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You Are Who You Eat With: Academic Peer Effects from School Lunch Lines

Jonathan Presler ()
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Jonathan Presler: Sinquefield Center for Applied Economic Research, Saint Louis University, Postal: 3700 West Pine Mall Blvd., Fusz Hall 358, St. Louis, MO 63103,

No 21-2, Working Papers from Sinquefield Center for Applied Economic Research, Saint Louis University

Abstract: Using daily lunch transaction data from NYC public schools, I determine which students frequently stand next to one another in the lunch line. I use this `revealed' friendship network to estimate academic peer effects in elementary school classrooms, improving on previous work by defining not only where social connections exist, but the relative strength of these connections. Equally weighting all peers in a reference group assumes that all peers are equally important and may bias estimates by underweighting important peers and overweighting unimportant peers. I find that students who eat together are important influencers of one another's academic performance, with stronger effects in math than in reading. Further exploration of the mechanisms supports my claim that these are friendship networks. I also compare the influence of friends from different periods in the school year and find that connections occurring around standardized testing dates are most influential on test scores.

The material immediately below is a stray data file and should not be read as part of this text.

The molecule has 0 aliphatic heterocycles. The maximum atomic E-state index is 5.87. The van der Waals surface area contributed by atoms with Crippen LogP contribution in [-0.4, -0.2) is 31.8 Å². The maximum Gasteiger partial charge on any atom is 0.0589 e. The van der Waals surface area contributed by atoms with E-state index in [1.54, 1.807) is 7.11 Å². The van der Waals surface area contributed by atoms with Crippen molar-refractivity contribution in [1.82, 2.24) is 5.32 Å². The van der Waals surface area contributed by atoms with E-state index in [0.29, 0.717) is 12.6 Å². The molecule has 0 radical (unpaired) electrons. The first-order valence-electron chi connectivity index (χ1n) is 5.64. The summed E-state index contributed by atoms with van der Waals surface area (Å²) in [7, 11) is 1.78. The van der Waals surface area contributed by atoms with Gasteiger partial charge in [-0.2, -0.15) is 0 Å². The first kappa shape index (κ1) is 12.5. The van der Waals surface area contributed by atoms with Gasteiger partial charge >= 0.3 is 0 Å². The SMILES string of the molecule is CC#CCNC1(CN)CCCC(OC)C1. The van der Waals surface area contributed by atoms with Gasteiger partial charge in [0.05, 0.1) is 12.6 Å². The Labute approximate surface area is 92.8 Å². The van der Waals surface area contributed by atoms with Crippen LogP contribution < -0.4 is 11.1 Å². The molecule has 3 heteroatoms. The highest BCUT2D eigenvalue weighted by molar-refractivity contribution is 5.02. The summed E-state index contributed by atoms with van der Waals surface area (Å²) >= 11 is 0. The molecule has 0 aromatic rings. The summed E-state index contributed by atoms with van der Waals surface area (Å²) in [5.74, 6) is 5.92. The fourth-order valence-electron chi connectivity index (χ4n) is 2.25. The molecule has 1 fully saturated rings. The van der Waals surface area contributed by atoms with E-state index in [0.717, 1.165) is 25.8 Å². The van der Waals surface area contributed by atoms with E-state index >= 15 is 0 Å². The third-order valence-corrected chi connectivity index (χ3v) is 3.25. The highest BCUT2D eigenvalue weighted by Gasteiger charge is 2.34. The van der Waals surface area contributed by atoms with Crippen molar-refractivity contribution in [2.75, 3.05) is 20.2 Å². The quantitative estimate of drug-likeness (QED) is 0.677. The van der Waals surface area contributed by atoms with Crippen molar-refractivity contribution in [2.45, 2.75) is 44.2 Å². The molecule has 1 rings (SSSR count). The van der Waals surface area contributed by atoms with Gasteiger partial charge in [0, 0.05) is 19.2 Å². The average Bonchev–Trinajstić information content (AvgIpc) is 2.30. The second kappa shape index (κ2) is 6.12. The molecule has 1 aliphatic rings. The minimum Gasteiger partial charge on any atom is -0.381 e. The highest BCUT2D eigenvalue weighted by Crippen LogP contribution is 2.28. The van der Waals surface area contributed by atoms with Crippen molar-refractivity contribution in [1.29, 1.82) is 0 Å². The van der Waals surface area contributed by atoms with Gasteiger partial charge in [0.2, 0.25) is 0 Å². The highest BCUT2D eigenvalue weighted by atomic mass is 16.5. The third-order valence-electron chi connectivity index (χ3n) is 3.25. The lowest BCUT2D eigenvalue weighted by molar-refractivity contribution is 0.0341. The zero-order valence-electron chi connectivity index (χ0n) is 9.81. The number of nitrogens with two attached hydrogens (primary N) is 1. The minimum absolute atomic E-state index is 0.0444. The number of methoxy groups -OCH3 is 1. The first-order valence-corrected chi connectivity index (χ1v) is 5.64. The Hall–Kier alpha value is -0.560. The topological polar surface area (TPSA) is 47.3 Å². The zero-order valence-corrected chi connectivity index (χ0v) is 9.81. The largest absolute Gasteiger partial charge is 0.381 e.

Keywords: Peer effect; network; education; lunch line (search for similar items in EconPapers)
JEL-codes: C31 I21 (search for similar items in EconPapers)
Pages: 62 pages
Date: 2021-06-01
New Economics Papers: this item is included in nep-edu, nep-net, nep-soc and nep-ure
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